All courses will be in online and synchronous format through the ZOOM platform. Each course will last six to eight hours. None of the participants will know the difference between the courses. Only one person from each firm will attend the course. For each of the participants, we will create a register with email, login and password to access the course. We will monitor the attendance of each of the participants allowing us to gather information on the presence, time of entry and time of departure of each one of them in the courses. No participation fee will be charged.

After the end of the courses and the other two field surveys are completed, a free, online and asynchronous business course will be offered to the entire sample (treated and control) as a way to encourage firms to fill out the field research forms and attend the main courses. This course will last approximately two hours and will not be associated with export topics to avoid an intention to treat to export by the control group.

We are applying for another grant from Getulio Vargas Foundation, but the result will only be available in March 2022. If we obtain that funding, we will include another follow up in 12 months after the treatment, so that we can have a better insight on medium-term effects. Moreover, with that grant we intend to implement a second intervention that will be more intensive and personalized. This intervention will involve an export promotion consultancy that will be offered for firms during 2023, after the second follow up. It will be an individual online consultancy taught by an expert, lasting four hours.
Experimental Design Details
Not available
Randomization Method
We will implement a stratified randomization procedure based on firm size.

We intend to have four treatment arms. A first group will be exposed to red tape course, a second group will be exposed to financial course, a third group to the demand uncertainty course, and the last group will be exposed to all the three courses.

Within each stratum, 20% of the firms will be allocated to each treatment arm or to the control group (no treatment at all).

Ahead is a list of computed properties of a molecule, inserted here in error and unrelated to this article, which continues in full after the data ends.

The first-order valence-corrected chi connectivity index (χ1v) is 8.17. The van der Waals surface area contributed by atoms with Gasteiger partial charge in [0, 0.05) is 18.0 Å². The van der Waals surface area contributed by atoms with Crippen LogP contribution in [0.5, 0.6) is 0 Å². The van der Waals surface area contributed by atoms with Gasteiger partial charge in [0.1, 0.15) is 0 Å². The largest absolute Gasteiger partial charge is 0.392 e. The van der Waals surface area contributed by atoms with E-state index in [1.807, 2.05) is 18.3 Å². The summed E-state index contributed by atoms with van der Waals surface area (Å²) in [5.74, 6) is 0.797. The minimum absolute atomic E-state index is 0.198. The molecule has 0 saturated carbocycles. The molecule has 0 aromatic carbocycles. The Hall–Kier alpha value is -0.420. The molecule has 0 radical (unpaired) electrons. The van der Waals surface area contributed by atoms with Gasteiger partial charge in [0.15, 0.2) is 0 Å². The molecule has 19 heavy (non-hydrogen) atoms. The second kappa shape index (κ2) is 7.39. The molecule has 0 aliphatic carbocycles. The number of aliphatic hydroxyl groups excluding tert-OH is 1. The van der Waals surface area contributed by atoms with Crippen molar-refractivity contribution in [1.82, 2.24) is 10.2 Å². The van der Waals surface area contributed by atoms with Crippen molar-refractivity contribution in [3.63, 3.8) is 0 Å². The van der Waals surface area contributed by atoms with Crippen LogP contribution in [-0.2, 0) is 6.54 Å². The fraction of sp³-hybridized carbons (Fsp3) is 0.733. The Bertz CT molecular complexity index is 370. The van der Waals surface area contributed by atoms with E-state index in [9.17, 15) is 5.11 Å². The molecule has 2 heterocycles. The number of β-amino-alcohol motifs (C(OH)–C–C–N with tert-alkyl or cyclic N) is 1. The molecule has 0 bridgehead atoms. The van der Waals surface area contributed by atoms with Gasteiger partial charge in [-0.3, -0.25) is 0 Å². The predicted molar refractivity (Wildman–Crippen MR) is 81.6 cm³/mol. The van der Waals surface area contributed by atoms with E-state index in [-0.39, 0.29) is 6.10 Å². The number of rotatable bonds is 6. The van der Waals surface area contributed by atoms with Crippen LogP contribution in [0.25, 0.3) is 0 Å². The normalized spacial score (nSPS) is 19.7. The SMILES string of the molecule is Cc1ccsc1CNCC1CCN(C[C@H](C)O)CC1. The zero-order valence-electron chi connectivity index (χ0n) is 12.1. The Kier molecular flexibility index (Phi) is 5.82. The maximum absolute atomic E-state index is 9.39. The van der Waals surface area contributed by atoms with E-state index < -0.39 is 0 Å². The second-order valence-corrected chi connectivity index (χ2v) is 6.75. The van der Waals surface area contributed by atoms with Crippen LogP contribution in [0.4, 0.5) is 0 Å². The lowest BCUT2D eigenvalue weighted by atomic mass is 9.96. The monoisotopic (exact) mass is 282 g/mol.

Randomization Unit
Firm Level.
Was the treatment clustered?

Experiment Characteristics

Sample size: planned number of clusters
Sample size: planned number of observations
1500 firms. If we obtain the grant from Getulio Vargas Foundation, we will increase the number of observations from 1500 to 2000 firms. We note that this number may vary substantially, because it will depend on the number of firms that respond to our contact. We plan to contact 6000 firms, and extend that number to 8000 firms if we obtain the additional grant.
Sample size (or number of clusters) by treatment arms
1500 firms, with 300 controls and 1200 treated (divided into 4 different arms).

Again, this number can vary significantly depending on the response rate to our contact.
Minimum detectable effect size for main outcomes (accounting for sample design and clustering)
The power calculation indicates a MDE of each treatment arm of 23% of a standard deviation (considering standard parameter values). Considering the average effect of all treatment arms (300 controls and 1200 treated), the MDE is 18%. The MDE calculations do not consider the strata. It considers the sample size of 1500 firms.

Institutional Review Boards (IRBs)

IRB Name
Comitê de Conformidade Ética em Pesquisas Envolvendo Seres Humanos - CEPH/FGV
IRB Approval Date
IRB Approval Number
Number 225/2021